|The inventor of Scrooge became the richest writer on the planet.|
One of the fundamental courtesies of all good writing—so obvious that it is never stated in any of the how-tomanuals—is to get your important facts right. Obviously everyone makes minor mistakes from time to time, but facts which are central to the argument being put must be right. That is basic.
So I was surprised to read a glaring error in today’s Financial Times, a paper I regard highly for its informational value—a term which includes accuracy. The article was an extremely interesting one about the attitude to money of novelists in the past, from Dostoeyvsky to Dickens.
George Eliot, we learn, was offered an advance for Romola of “£10,000 – about £6 million in our money”. Cool! Or “cool” until we read that in Jane Austen’s time—she was not interested in money because she did not need to earn it to live, unlike Dickens, Eliot and the others—the sum of £20,000 was “£1 million in our money”.
This would mean that in about 1810 the pound was worth one twelfth of what it was worth in the mid-nineteenth century. That is deflation on the grand scale. But the fact is that there was only a slight weakening in prices (due to the fact that the economy was growing faster than the money supply—because the pound was pegged to gold).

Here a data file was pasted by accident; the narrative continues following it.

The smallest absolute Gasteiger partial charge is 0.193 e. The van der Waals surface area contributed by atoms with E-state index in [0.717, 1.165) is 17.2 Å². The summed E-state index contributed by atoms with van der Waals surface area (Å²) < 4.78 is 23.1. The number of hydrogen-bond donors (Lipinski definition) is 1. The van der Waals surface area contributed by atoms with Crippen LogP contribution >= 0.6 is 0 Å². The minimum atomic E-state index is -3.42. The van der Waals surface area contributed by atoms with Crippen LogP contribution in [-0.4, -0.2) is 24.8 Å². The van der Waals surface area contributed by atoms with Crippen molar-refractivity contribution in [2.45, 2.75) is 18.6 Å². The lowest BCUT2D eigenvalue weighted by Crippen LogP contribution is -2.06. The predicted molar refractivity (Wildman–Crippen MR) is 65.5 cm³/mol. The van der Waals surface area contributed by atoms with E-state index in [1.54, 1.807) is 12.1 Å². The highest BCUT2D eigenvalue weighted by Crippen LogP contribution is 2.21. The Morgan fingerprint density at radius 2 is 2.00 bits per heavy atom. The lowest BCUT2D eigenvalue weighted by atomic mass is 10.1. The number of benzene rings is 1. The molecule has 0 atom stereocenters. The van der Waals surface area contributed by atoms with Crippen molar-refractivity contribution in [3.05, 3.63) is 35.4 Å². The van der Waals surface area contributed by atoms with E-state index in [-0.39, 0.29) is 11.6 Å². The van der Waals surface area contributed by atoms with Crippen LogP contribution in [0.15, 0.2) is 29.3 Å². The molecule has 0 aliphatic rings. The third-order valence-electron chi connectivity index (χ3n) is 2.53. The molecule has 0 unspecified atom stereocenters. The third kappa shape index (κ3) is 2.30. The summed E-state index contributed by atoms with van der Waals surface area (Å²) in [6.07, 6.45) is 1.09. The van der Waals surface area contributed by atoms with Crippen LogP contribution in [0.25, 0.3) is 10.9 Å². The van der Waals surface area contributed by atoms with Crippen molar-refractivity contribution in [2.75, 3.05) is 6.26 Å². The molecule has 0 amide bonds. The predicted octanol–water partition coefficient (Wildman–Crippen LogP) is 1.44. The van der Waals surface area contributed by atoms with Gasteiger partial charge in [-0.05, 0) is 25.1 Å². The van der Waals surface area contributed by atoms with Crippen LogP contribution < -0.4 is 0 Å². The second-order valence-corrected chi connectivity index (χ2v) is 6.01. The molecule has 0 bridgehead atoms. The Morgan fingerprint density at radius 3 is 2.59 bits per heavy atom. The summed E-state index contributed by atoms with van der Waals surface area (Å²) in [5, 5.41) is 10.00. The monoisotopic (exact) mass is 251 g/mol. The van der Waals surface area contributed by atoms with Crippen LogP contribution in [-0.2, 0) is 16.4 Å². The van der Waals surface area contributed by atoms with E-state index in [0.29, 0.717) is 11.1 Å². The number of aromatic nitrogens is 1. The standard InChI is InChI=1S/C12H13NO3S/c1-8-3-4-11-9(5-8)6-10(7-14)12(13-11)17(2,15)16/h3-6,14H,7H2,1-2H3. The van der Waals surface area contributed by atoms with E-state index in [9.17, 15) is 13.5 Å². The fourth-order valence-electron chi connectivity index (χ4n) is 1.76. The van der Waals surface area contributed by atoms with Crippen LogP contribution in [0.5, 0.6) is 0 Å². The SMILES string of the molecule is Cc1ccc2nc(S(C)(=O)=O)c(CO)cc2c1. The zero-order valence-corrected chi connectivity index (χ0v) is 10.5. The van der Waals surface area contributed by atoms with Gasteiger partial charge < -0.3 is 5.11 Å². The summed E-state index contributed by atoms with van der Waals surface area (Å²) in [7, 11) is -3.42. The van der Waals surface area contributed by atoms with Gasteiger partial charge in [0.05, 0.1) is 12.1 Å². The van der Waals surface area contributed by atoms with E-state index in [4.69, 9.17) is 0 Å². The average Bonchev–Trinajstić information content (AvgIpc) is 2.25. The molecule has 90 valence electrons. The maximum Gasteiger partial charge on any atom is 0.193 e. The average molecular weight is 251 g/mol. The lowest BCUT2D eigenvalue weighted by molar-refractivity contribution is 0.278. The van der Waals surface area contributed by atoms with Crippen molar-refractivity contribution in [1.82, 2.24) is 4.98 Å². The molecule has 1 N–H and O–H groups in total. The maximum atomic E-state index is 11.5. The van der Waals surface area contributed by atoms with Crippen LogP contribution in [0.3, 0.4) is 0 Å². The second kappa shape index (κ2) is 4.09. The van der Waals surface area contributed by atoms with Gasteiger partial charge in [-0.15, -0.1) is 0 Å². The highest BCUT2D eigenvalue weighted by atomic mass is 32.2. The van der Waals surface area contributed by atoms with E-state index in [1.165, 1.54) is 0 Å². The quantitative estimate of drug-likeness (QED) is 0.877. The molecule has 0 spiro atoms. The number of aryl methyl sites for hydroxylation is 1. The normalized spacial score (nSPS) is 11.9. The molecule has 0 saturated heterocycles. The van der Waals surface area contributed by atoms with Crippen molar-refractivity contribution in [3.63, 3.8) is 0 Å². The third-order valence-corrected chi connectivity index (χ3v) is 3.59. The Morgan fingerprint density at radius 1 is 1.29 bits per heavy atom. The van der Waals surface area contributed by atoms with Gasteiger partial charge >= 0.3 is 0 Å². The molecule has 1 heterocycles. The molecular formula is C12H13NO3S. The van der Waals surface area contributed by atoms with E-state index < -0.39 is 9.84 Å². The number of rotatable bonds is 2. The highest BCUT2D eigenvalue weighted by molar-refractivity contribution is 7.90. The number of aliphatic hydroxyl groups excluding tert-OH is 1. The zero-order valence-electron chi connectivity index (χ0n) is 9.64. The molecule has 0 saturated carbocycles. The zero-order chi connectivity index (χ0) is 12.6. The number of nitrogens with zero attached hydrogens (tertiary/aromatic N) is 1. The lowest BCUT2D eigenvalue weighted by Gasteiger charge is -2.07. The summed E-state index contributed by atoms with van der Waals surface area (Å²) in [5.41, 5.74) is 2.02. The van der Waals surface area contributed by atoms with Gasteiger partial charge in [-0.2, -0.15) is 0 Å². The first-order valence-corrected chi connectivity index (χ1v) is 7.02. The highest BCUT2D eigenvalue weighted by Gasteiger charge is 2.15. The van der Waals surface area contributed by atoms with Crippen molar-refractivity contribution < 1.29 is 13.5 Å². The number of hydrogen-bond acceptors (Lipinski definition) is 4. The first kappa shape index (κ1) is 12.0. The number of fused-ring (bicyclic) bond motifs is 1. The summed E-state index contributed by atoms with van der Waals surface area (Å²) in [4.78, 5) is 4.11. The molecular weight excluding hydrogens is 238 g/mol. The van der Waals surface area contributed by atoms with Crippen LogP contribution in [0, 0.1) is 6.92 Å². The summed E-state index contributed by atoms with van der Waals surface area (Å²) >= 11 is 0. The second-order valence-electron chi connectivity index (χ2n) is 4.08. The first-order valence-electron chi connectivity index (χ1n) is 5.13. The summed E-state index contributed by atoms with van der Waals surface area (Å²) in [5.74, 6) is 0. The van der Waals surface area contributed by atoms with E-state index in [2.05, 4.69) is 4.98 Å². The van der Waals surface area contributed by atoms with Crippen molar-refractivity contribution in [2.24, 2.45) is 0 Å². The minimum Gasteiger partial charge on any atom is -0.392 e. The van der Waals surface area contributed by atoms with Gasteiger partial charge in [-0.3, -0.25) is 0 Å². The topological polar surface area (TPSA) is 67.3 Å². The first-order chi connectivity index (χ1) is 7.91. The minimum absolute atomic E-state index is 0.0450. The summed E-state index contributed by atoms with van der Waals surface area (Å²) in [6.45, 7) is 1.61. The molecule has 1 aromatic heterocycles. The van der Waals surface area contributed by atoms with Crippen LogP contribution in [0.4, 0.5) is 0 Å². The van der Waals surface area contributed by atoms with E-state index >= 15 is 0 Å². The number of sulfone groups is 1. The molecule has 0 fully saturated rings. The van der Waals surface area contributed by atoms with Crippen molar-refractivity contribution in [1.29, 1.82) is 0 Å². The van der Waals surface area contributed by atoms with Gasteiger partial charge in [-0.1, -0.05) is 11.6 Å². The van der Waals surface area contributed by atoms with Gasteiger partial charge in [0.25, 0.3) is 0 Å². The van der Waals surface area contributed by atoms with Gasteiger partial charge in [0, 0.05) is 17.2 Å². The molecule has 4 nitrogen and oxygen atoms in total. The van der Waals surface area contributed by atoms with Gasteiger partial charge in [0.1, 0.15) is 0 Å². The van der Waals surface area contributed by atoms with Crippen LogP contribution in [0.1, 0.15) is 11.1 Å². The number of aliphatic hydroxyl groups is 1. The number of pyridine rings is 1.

So when the author of the piece says Dickens left £100,000 at his death, we do not know if this was £60 million in “our money” (on the George Eliot computation) or a mere £3 million (on the Jane Austen one). Since the Financial Times is a paper about money if it about anything, this is a serious mistake. It is a discourtesy to the reader since it assumes that we are too inattentive, or innumerate, to notice such glaring discrepancies in a relatively short piece.
If “manners maketh man” then perhaps it could be said, at least in the journalistic world, that “accuracy maketh authors”.